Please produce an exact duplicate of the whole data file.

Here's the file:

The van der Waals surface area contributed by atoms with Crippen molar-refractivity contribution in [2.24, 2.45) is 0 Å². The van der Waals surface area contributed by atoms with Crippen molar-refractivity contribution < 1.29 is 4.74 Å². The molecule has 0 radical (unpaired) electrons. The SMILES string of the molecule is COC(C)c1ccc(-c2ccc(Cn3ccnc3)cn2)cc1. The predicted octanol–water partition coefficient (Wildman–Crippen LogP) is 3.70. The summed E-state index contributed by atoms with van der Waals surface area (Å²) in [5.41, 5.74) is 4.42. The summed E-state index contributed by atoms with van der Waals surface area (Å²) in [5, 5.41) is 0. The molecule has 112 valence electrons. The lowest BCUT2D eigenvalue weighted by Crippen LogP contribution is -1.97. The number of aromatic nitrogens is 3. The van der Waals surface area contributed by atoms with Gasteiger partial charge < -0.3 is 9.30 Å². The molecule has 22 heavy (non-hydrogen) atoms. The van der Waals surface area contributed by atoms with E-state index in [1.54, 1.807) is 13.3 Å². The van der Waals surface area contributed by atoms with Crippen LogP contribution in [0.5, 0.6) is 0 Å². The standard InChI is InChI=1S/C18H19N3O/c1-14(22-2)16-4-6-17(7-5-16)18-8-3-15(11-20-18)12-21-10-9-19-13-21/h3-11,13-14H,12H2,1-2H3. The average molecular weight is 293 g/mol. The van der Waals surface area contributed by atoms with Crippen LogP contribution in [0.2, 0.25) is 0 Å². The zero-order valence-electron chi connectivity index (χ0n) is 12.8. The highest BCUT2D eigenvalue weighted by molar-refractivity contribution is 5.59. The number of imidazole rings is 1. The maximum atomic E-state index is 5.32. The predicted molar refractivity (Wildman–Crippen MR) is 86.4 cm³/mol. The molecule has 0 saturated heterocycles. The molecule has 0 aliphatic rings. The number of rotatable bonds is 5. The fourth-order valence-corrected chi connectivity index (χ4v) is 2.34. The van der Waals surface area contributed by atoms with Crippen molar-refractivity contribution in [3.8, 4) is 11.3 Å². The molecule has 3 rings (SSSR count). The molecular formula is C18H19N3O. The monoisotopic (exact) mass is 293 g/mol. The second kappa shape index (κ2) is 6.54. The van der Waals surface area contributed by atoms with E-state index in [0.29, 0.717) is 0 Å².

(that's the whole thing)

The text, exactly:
The van der Waals surface area contributed by atoms with Crippen molar-refractivity contribution in [2.24, 2.45) is 0 Å². The van der Waals surface area contributed by atoms with Crippen molar-refractivity contribution < 1.29 is 4.74 Å². The molecule has 0 radical (unpaired) electrons. The SMILES string of the molecule is COC(C)c1ccc(-c2ccc(Cn3ccnc3)cn2)cc1. The predicted octanol–water partition coefficient (Wildman–Crippen LogP) is 3.70. The summed E-state index contributed by atoms with van der Waals surface area (Å²) in [5.41, 5.74) is 4.42. The summed E-state index contributed by atoms with van der Waals surface area (Å²) in [5, 5.41) is 0. The molecule has 112 valence electrons. The lowest BCUT2D eigenvalue weighted by Crippen LogP contribution is -1.97. The number of aromatic nitrogens is 3. The van der Waals surface area contributed by atoms with Gasteiger partial charge < -0.3 is 9.30 Å². The molecule has 22 heavy (non-hydrogen) atoms. The van der Waals surface area contributed by atoms with E-state index in [1.54, 1.807) is 13.3 Å². The van der Waals surface area contributed by atoms with Crippen LogP contribution in [0.5, 0.6) is 0 Å². The standard InChI is InChI=1S/C18H19N3O/c1-14(22-2)16-4-6-17(7-5-16)18-8-3-15(11-20-18)12-21-10-9-19-13-21/h3-11,13-14H,12H2,1-2H3. The average molecular weight is 293 g/mol. The van der Waals surface area contributed by atoms with Crippen LogP contribution in [0.2, 0.25) is 0 Å². The zero-order valence-electron chi connectivity index (χ0n) is 12.8. The highest BCUT2D eigenvalue weighted by molar-refractivity contribution is 5.59. The number of imidazole rings is 1. The maximum atomic E-state index is 5.32. The predicted molar refractivity (Wildman–Crippen MR) is 86.4 cm³/mol. The molecule has 0 saturated heterocycles. The molecule has 0 aliphatic rings. The number of rotatable bonds is 5. The fourth-order valence-corrected chi connectivity index (χ4v) is 2.34. The van der Waals surface area contributed by atoms with Crippen molar-refractivity contribution in [3.8, 4) is 11.3 Å². The molecule has 3 rings (SSSR count). The molecular formula is C18H19N3O. The monoisotopic (exact) mass is 293 g/mol. The second kappa shape index (κ2) is 6.54. The van der Waals surface area contributed by atoms with E-state index in [0.29, 0.717) is 0 Å².